One of the hardest parts about designing a space is deciding on the perfect furniture arrangement. This can be a pretty daunting task [more for the person who has to move everything while the other one points ;)] So we wanted to share with you guys our foolproof way to pre-arrange furniture without breaking a sweat.
First, draw out your floor plan to scale. Then draw every piece of furniture for the space to scale, label them and cut them out. We made everything the color of the actual pieces to help differentiate and really help us visualize the spaces.
Then comes the fun part! Playing with all the different furniture arrangements until you settle on the one you love.
Here is the breakdown of all of the combinations I came up with, and why they did or didn’t work. It’s important to consider the conversation areas of spaces [shown in yellow] as well as the traffic patterns [shown in red]. They can really make or break a room.
Option 1: the same layout I’ve had for the past 2 years
This layout is okay, but because the living room of the new apartment is much larger the TV seemed annoyingly far away. Also, the person sitting in the wing chair couldn’t see the TV or reach the coffee table which would make them feel secluded from the conversation area. plus I’ve grown pretty tired of this arrangement and I wanted a whole new look!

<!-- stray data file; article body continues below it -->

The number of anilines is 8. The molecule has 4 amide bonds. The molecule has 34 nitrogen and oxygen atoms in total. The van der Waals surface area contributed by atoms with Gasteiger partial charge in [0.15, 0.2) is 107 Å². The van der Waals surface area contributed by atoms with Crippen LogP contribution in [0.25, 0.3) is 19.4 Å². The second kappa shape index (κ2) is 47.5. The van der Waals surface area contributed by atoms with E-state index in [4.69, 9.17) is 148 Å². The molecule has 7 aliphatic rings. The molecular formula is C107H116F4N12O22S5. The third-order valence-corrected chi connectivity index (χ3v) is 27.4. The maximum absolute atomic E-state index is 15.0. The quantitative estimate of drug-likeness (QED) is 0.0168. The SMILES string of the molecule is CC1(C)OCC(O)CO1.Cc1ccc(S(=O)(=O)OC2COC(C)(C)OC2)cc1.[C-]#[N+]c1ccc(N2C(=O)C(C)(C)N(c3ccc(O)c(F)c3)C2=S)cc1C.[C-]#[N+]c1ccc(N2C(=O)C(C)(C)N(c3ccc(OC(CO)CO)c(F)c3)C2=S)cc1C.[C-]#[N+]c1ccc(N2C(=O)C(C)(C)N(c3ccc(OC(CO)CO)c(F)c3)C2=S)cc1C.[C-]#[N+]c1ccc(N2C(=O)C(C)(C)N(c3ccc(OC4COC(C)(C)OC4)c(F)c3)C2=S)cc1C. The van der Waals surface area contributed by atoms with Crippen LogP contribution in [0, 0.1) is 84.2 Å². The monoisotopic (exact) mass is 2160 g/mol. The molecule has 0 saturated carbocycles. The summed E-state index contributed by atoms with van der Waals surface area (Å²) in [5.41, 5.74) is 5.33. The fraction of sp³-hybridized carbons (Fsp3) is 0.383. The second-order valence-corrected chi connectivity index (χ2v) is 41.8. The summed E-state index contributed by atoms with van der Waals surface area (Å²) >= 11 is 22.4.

Option 2: The reverse of option 1
This layout was no bueno. The pathway to the patio from the living room was completely interrupted, and the wing chair didn’t have access to the coffee table again and couldn’t see the TV. It seemed kind of secluded from the rest of the conversation area in the living room, which is nice if you want to read a book or something, but if there were a lot of people over it would seem awkward. In the bedroom, the bench at the foot of my bed hardly left me any room to open my dresser drawers.
Option 3: the galley arrangement
This layout seemed like the best layout out of the three. It offers optimum seating, a small conversation radius, and all seats could view the TV. Also there are several ways to access the patio and seating area. Placing the bench behind the sofa would also aide in covering up the ugliness of the back of a sofa.
Option 4: the winner!!!
This ended up being an extremely open floor plan allowing easy access to the seating area and patio without having to squirm around furniture. I have room to add seating if necessary, while still keeping the openness I wanted. I originally intended on going with option 3, but once I got my furniture into the space I realized that I wanted to have the sofa up against the window wall so that I could still see into the kitchen as well as the front door. However, the space I thought I had room for my desk, only left me 54″ to work with so that was a no go. Now if only I could find a desk small enough to fit between the sofa and the wall. Challenge accepted! [Barney Stinson voice]
Although I still had to play with ideas once I got my furniture into the space, I had still eliminated a lot of moving and rearranging by mapping everything out in advance. I hope this helps you with your furniture arranging dilemmas!
Until next time!